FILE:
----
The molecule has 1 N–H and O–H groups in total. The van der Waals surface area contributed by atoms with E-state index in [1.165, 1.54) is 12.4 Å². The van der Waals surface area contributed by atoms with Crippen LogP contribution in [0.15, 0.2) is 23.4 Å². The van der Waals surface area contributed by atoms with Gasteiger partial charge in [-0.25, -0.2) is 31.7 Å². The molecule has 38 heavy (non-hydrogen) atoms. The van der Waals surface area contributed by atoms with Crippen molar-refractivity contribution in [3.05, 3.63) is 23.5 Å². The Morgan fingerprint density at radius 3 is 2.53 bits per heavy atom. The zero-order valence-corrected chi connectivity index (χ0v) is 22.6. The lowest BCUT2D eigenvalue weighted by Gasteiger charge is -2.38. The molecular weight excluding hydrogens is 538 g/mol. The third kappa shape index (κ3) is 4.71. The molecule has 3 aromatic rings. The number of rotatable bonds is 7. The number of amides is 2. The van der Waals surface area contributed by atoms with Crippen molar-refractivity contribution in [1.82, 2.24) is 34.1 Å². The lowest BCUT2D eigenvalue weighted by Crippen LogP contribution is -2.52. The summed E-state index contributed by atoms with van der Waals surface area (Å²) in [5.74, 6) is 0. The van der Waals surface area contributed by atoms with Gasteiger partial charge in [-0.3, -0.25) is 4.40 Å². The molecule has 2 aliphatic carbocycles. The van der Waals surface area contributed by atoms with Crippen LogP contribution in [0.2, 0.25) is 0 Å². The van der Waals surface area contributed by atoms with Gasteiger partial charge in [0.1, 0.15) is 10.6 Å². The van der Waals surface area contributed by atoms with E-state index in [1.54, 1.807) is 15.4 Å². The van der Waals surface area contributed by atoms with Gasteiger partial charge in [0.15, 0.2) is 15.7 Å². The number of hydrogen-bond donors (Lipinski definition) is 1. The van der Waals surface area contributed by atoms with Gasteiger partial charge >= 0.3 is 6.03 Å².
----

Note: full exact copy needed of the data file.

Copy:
The molecule has 1 N–H and O–H groups in total. The van der Waals surface area contributed by atoms with E-state index in [1.165, 1.54) is 12.4 Å². The van der Waals surface area contributed by atoms with Crippen LogP contribution in [0.15, 0.2) is 23.4 Å². The van der Waals surface area contributed by atoms with Gasteiger partial charge in [-0.25, -0.2) is 31.7 Å². The molecule has 38 heavy (non-hydrogen) atoms. The van der Waals surface area contributed by atoms with Crippen molar-refractivity contribution in [3.05, 3.63) is 23.5 Å². The Morgan fingerprint density at radius 3 is 2.53 bits per heavy atom. The zero-order valence-corrected chi connectivity index (χ0v) is 22.6. The lowest BCUT2D eigenvalue weighted by Gasteiger charge is -2.38. The molecular weight excluding hydrogens is 538 g/mol. The third kappa shape index (κ3) is 4.71. The molecule has 3 aromatic rings. The number of rotatable bonds is 7. The number of amides is 2. The van der Waals surface area contributed by atoms with Crippen molar-refractivity contribution in [1.82, 2.24) is 34.1 Å². The lowest BCUT2D eigenvalue weighted by Crippen LogP contribution is -2.52. The summed E-state index contributed by atoms with van der Waals surface area (Å²) in [5.74, 6) is 0. The van der Waals surface area contributed by atoms with Gasteiger partial charge in [-0.3, -0.25) is 4.40 Å². The molecule has 2 aliphatic carbocycles. The van der Waals surface area contributed by atoms with Crippen LogP contribution in [0.2, 0.25) is 0 Å². The van der Waals surface area contributed by atoms with Gasteiger partial charge in [0.1, 0.15) is 10.6 Å². The van der Waals surface area contributed by atoms with E-state index in [1.54, 1.807) is 15.4 Å². The van der Waals surface area contributed by atoms with Gasteiger partial charge in [0.15, 0.2) is 15.7 Å². The number of hydrogen-bond donors (Lipinski definition) is 1. The van der Waals surface area contributed by atoms with Gasteiger partial charge >= 0.3 is 6.03 Å².